Another interesting facet of this icon is that although Mary is the largest figure, she does not seem to be its most important (though perhaps she is the most visually noticeable) feature. Though one’s eyes may be drawn to her immediately, the entire composition of the icon reveals that it is what Mary represents – the power, mercy, and fulfillment of God’s will – that is given the most emphasis, not the woman herself.

The colors are warm and, by their complimentary nature, contribute to the unity of the whole. Touches of white are used to highlight both the cliffs and the clothing of almost all the figures – a notable exception would be that Mary’s clothes lack any such highlighting and, in consequence, appear very flat. Though this lack of highlights may be due to the state of preservation of the icon, observations of most, if not all, Russian Nativity scenes will reveal that Mary’s figure is usually depicted in an especially immaterial, “spiritual” way. Perhaps this was done to ensure that her presence, her very physical state of having just given birth, are both portrayed with fidelity to the spiritual reality of what has just occurred as opposed to the portrayals of the auxiliary figures, which are perhaps closer to physical reality.

This icon is quite faithful to the traditional iconography established for the Nativity of Christ. Important features of this composition include:

  • Mary (usually disproportionately large) as the central figure, resting on a bier
  • Joseph, usually tempted by the devil (an old man with a cane), but sometimes facing a shepherd
  • Baby Jesus swaddled in his cradle, shown in a cave
  • Two servant women preparing to wash or washing the baby
  • Angels, the messengers of God
  • The Magi bearing gifts
  • The shepherds, announcing the good news
  • A few farm animals. [C.B.]

© Alexander Boguslawski 1998-2000

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Harke, despair away

Nativity, Marc Chagall, 1950. Galerie Art Chrudim.

Away despair! my gracious Lord doth heare. Though windes and waves assault my keel, He doth preserve it: he doth steer, Ev’n when the boat seems most to reel. Storms are the triumph of his art: Well may he close his eyes, but not his heart. Hast thou not heard, that my Lord Jesus di’d? Then let me tell thee a strange storie. The God of power, as he did ride In his majestic robes of glorie, Reserv’d to light; and so one day He did descend, undressing all the way. The starres his tire of light and rings obtain’d, The cloud his bow, the fire his spear, The sky his azure mantle gain’d. And when they ask’d, what he would wear; He smil’d and said as he did go,He had new clothes a making here below. When he was come, as travellers are wont, He did repair unto an inne. Both then, and after, many a brunt He did endure to cancell sinne: And having giv’n the rest before,Here he gave up his life to pay our score. But as he was returning, there came one That ran upon him with a spear. He, who came hither all alone, Bringing nor man, nor arms, nor fear, Receiv’d the blow upon his side,And straight he turn’d, and to his brethren cry’d, If ye have any thing to send or write, I have no bag, but here is room: Unto my Fathers hands and sight, Beleeve me, it shall safely come. That I shall minde, what you impart;Look, you may put it very neare my heart. Or if hereafter any of my friends Will use me in this kinde, the doore Shall still be open; what he sends I will present, and somewhat more, Not to his hurt.  Sighs will conveyAny thing to me.  Harke, Despair away.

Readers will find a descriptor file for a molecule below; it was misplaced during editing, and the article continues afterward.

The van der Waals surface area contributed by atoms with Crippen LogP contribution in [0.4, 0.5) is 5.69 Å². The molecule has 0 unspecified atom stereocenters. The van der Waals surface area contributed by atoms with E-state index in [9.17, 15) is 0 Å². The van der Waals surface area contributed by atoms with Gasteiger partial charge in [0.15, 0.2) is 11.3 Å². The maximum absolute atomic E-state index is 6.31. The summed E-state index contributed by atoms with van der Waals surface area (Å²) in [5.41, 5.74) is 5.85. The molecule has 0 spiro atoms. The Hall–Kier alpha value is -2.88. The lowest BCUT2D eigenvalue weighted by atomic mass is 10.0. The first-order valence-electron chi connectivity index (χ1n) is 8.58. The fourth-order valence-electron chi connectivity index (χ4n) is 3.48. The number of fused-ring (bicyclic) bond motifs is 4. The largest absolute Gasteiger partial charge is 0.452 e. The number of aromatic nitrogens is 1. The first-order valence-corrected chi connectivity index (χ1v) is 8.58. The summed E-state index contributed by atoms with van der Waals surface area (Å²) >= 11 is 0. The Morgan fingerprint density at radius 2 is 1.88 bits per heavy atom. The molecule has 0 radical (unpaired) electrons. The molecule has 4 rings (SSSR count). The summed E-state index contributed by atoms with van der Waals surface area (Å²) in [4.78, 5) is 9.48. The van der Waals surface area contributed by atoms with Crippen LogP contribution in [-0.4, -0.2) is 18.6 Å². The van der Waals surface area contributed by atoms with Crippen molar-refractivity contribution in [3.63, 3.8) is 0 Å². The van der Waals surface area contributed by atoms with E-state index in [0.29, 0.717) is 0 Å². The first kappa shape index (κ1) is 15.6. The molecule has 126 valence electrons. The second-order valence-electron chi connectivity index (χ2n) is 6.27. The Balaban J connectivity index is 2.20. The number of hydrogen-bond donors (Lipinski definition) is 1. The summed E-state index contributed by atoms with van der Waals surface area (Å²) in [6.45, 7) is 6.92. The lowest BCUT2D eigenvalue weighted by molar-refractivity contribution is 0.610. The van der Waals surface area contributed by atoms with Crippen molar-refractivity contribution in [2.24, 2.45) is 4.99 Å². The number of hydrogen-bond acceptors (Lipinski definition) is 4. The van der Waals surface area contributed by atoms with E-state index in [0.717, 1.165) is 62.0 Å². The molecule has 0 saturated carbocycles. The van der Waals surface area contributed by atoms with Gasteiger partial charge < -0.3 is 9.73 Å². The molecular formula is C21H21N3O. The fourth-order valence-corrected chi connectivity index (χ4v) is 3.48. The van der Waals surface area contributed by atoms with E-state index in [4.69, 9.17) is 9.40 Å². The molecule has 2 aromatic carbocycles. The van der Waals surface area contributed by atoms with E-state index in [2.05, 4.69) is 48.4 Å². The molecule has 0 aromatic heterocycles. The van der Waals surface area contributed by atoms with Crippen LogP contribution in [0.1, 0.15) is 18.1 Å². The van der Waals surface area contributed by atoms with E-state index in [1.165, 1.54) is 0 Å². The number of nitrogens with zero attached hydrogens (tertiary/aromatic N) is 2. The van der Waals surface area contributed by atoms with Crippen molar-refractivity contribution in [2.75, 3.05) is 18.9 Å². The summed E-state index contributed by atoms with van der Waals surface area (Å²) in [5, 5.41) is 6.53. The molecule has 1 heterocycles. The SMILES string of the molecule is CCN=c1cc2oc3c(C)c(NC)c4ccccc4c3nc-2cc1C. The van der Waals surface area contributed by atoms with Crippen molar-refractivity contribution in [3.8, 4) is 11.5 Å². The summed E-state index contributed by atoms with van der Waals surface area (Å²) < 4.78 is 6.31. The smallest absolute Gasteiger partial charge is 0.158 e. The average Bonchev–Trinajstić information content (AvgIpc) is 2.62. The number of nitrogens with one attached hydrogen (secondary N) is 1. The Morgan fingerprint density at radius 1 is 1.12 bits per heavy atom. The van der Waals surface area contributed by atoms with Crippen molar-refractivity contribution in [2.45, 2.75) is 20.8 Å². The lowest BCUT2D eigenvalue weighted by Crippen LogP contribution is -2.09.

– “The Bag” from The Temple (1633), by George Herbert

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To sing of it we’re bound

The Second Shepherd’s Play Scene 8